No prison worlds, but there are places where the O spaceport is owned by the Eichberger Foundation and where the Empire has reasons not to keep stuff on the ground. I’ll change “from the surface” to “to the surface”.
Make that “in high orbit”. If you leave something in LEO for many years, it will come down.
True, but I suppose that a liner will show up at least once every five years to replace Imperial personnel whose postings are over, and that at that point the shuttle will be serviced, fuelled, used, and returned to its proper orbit.
Perhaps “mothballed” is the wrong term.
Hard numbers are depressingly scarce, but the ISS at 420 tons and about 400-410km over Earth gets through 7.5 tonnes of chemical rocket fuel per year. I suspect fuel requirement will scale with about the 5/3 power of mass (mass × frontal area), with good aerodynamics and better engine ISp reducing it.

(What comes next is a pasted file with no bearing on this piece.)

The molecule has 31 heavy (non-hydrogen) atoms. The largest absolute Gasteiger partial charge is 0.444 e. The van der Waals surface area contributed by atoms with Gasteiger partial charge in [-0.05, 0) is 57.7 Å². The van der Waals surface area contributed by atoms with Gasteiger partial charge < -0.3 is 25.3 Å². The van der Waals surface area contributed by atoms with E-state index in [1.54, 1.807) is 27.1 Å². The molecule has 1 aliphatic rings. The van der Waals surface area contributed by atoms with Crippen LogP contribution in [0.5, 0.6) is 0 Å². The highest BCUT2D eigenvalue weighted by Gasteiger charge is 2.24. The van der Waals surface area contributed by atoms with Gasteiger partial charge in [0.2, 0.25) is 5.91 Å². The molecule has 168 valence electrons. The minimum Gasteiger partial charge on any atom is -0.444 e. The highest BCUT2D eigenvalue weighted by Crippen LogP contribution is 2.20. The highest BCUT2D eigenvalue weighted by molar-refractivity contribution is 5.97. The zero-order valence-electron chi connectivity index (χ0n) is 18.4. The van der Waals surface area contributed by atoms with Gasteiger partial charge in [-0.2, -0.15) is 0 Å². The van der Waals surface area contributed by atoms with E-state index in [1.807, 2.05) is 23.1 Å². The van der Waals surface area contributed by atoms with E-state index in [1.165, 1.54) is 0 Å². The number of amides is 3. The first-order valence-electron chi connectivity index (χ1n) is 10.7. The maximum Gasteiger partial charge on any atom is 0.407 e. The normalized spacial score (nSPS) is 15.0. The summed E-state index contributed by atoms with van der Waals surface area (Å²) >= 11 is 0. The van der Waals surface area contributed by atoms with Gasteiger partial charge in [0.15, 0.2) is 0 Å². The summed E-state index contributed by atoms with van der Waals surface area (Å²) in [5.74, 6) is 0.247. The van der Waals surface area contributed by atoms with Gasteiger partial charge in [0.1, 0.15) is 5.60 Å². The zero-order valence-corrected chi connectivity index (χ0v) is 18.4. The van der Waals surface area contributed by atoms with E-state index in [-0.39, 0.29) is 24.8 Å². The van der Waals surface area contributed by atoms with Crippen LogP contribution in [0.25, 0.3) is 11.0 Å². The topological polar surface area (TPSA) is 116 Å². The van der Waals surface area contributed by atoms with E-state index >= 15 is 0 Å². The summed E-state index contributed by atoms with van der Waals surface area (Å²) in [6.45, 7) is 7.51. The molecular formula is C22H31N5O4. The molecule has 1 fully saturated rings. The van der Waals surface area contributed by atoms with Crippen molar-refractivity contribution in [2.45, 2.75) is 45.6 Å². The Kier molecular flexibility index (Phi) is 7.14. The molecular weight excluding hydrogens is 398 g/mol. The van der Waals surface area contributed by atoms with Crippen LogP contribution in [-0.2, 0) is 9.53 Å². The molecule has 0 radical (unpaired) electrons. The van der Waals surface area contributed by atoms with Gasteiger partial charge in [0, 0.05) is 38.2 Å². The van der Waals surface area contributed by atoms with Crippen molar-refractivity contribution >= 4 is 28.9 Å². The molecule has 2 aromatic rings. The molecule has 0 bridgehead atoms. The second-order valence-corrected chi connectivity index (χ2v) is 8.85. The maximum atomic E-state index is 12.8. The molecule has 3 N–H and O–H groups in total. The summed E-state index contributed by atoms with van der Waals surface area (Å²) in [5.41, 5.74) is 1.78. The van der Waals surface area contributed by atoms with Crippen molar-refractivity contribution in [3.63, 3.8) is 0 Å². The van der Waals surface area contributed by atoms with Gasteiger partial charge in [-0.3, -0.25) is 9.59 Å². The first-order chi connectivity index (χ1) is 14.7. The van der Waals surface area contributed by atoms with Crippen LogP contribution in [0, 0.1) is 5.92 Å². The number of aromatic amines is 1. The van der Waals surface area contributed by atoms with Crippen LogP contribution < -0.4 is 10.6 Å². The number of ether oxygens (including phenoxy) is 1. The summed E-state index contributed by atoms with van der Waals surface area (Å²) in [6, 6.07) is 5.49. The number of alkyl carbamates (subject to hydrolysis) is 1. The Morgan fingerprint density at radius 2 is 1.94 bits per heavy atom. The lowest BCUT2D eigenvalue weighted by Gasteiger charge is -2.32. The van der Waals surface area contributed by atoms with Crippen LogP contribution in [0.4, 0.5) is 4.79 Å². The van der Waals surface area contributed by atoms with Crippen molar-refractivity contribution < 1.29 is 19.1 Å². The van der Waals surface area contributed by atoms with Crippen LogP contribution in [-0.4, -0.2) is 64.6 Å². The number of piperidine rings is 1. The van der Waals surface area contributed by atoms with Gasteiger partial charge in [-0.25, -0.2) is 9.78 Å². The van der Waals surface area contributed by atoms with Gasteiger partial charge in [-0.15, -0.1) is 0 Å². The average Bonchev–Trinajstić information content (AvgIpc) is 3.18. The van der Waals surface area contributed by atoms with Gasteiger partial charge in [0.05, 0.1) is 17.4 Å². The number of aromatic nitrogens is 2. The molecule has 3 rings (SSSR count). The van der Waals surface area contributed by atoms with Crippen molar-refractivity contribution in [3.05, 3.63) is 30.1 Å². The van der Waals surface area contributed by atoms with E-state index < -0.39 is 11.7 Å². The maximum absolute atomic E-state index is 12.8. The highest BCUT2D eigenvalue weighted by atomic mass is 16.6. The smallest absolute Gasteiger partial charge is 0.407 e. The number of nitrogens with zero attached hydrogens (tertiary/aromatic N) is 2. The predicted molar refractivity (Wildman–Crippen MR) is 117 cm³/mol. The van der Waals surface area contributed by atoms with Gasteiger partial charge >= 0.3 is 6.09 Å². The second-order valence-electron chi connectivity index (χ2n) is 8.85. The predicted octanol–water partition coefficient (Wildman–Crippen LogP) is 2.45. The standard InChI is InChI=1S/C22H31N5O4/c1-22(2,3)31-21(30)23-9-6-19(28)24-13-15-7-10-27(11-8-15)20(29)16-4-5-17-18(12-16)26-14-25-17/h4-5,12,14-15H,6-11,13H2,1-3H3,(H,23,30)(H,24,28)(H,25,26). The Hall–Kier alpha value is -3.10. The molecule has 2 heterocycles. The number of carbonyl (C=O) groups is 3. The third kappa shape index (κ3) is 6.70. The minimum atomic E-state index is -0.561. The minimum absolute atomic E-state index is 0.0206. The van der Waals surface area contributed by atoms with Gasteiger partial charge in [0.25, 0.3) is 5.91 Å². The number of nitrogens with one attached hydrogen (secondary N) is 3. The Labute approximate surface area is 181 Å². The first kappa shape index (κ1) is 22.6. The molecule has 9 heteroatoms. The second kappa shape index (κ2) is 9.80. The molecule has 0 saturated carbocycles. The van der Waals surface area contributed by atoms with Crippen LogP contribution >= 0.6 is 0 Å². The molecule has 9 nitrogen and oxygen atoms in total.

Put the thing up at 700-800km and you can leave it for years, as long as you don’t need to maintain a specific ground track.
Good point. It also has a strong influence on freight costs, if you aren’t assuming antigravity or reactionless thrusters. And that dictates the transport-cost wedge between different planets’ price ratios.
I suspect that a society with a mature space infrastructure regards the orbital port(s) as the primary ones: once that stuff is working, it’s easier to do maintenance, and store shuttles out of the weather, in zero-G. There’s obvious scope for things like customs posts and bonded warehouses to be safely away from the planet. And so on.
So a ground-facilities-only world, to me, is one that has so little traffic that these advantages aren’t worth the fairly small construction and maintenance costs.
Right. Type N and G spaceports are associated with small economies and low DL. I’m using the ForeSight algorithm, which I will reconsider after I’ve produced an algorithm for trade volumes that is worth basing anything on.